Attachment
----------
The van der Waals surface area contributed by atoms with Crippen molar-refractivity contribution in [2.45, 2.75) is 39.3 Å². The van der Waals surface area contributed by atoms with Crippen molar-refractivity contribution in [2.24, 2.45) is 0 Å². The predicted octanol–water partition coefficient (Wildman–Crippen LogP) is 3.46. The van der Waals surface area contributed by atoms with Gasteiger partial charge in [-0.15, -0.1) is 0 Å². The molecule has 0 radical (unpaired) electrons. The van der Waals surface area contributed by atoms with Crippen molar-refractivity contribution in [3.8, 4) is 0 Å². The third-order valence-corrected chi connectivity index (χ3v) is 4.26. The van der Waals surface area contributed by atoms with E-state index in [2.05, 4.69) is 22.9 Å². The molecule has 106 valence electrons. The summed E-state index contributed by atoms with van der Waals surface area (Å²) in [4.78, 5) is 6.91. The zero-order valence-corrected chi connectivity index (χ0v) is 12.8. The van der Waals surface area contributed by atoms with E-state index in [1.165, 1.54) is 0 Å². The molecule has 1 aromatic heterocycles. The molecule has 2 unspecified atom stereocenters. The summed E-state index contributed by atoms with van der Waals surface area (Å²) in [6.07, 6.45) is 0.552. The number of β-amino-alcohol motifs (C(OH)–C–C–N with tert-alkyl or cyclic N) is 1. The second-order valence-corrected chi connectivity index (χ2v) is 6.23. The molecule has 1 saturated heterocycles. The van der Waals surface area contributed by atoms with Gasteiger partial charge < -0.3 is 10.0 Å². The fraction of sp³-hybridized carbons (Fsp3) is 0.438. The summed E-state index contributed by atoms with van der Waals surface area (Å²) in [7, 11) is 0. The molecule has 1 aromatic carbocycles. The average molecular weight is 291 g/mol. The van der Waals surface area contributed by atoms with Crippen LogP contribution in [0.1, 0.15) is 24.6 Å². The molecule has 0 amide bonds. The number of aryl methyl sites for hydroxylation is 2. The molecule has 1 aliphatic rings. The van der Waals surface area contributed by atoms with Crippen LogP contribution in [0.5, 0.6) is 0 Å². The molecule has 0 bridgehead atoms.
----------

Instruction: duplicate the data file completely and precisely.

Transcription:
The van der Waals surface area contributed by atoms with Crippen molar-refractivity contribution in [2.45, 2.75) is 39.3 Å². The van der Waals surface area contributed by atoms with Crippen molar-refractivity contribution in [2.24, 2.45) is 0 Å². The predicted octanol–water partition coefficient (Wildman–Crippen LogP) is 3.46. The van der Waals surface area contributed by atoms with Gasteiger partial charge in [-0.15, -0.1) is 0 Å². The molecule has 0 radical (unpaired) electrons. The van der Waals surface area contributed by atoms with Crippen molar-refractivity contribution in [3.8, 4) is 0 Å². The third-order valence-corrected chi connectivity index (χ3v) is 4.26. The van der Waals surface area contributed by atoms with E-state index in [2.05, 4.69) is 22.9 Å². The molecule has 106 valence electrons. The summed E-state index contributed by atoms with van der Waals surface area (Å²) in [4.78, 5) is 6.91. The zero-order valence-corrected chi connectivity index (χ0v) is 12.8. The van der Waals surface area contributed by atoms with E-state index in [1.165, 1.54) is 0 Å². The molecule has 1 aromatic heterocycles. The molecule has 2 unspecified atom stereocenters. The summed E-state index contributed by atoms with van der Waals surface area (Å²) in [6.07, 6.45) is 0.552. The number of β-amino-alcohol motifs (C(OH)–C–C–N with tert-alkyl or cyclic N) is 1. The second-order valence-corrected chi connectivity index (χ2v) is 6.23. The molecule has 1 saturated heterocycles. The van der Waals surface area contributed by atoms with Gasteiger partial charge < -0.3 is 10.0 Å². The fraction of sp³-hybridized carbons (Fsp3) is 0.438. The summed E-state index contributed by atoms with van der Waals surface area (Å²) in [7, 11) is 0. The molecule has 1 aromatic carbocycles. The average molecular weight is 291 g/mol. The van der Waals surface area contributed by atoms with Crippen LogP contribution in [0.1, 0.15) is 24.6 Å². The molecule has 0 amide bonds. The number of aryl methyl sites for hydroxylation is 2. The molecule has 1 aliphatic rings. The van der Waals surface area contributed by atoms with Crippen LogP contribution in [0.5, 0.6) is 0 Å². The molecule has 0 bridgehead atoms.